More information: "Adult rat retinal ganglion cells and glia can be printed by piezoelectric inkjet printing." Barbara Lorber et al. 2014 Biofabrication 6 015001. DOI: 10.1088/1758-5082/6/1/015001

Related Stories

Cells from the eye are inkjet printed for the first time

December 17, 2013
A group of researchers from the UK have used inkjet printing technology to successfully print cells taken from the eye for the very first time.

Researchers print live cells with a standard inkjet printer

March 16, 2012
Researchers from Clemson University have found a way to create temporary holes in the membranes of live cells using a standard inkjet printer. The method will be published in JoVE, the Journal of Visualized Experiments, on ...

Bioprinting has promising future

November 15, 2012
Writing in the journal Science, Professor Derby of The School of Materials, looks at how the concept of using printer technology to build structures in which to grow cells, is helping to regenerate tissue.

New hope for patients with macular degeneration

December 13, 2013
Macular degeneration is a leading cause of blindness in Australia, affecting one in seven people over the age of 50.

Recommended for you

More surprises about blood development—and a possible lead for making lymphocytes

January 22, 2018
Hematopoietic stem cells (HSCs) have long been regarded as the granddaddy of all blood cells. After we are born, these multipotent cells give rise to all our cell lineages: lymphoid, myeloid and erythroid cells. Hematologists ...

How metal scaffolds enhance the bone healing process

January 22, 2018
A new study shows how mechanically optimized constructs known as titanium-mesh scaffolds can optimize bone regeneration. The induction of bone regeneration is of importance when treating large bone defects. As demonstrated ...

Researchers illustrate how muscle growth inhibitor is activated, could aid in treating ALS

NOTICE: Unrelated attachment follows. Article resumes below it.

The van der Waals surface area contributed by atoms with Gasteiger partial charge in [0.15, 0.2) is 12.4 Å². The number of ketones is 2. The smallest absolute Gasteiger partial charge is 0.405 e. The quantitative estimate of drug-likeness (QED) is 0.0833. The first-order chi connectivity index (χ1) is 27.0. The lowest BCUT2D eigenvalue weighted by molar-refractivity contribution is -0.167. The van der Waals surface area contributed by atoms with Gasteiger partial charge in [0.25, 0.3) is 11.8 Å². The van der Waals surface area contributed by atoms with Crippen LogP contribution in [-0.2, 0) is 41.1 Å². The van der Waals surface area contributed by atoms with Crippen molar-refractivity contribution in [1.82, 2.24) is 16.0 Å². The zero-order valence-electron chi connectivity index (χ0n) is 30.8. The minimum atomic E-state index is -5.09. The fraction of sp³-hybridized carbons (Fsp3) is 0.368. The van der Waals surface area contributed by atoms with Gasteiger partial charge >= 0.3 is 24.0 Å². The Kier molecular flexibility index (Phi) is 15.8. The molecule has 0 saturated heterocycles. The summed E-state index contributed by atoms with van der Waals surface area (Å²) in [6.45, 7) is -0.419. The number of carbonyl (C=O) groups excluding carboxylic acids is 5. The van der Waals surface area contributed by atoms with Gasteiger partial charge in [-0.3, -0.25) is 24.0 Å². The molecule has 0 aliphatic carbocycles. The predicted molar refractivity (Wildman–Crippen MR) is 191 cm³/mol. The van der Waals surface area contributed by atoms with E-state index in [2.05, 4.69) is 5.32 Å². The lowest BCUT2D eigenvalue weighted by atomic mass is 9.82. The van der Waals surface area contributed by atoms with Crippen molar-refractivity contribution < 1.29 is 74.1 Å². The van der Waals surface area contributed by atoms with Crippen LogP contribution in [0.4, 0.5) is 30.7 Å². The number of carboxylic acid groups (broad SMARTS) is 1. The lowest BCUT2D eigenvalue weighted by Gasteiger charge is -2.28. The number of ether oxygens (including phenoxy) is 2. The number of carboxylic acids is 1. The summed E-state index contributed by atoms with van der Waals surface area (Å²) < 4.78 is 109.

January 19, 2018
Researchers at the University of Cincinnati (UC) College of Medicine are part of an international team that has identified how the inactive or latent form of GDF8, a signaling protein also known as myostatin responsible for ...

Bioengineered soft microfibers improve T-cell production

January 18, 2018
T cells play a key role in the body's immune response against pathogens. As a new class of therapeutic approaches, T cells are being harnessed to fight cancer, promising more precise, longer-lasting mitigation than traditional, ...

Weight flux alters molecular profile, study finds

January 17, 2018
The human body undergoes dramatic changes during even short periods of weight gain and loss, according to a study led by researchers at the Stanford University School of Medicine.

Secrets of longevity protein revealed in new study

January 17, 2018
Named after the Greek goddess who spun the thread of life, Klotho proteins play an important role in the regulation of longevity and metabolism. In a recent Yale-led study, researchers revealed the three-dimensional structure ...

0 comments

Please sign in to add a comment. Registration is free, and takes less than a minute. Read more

Click here to reset your password.
Sign in to get notified via email when new comments are made.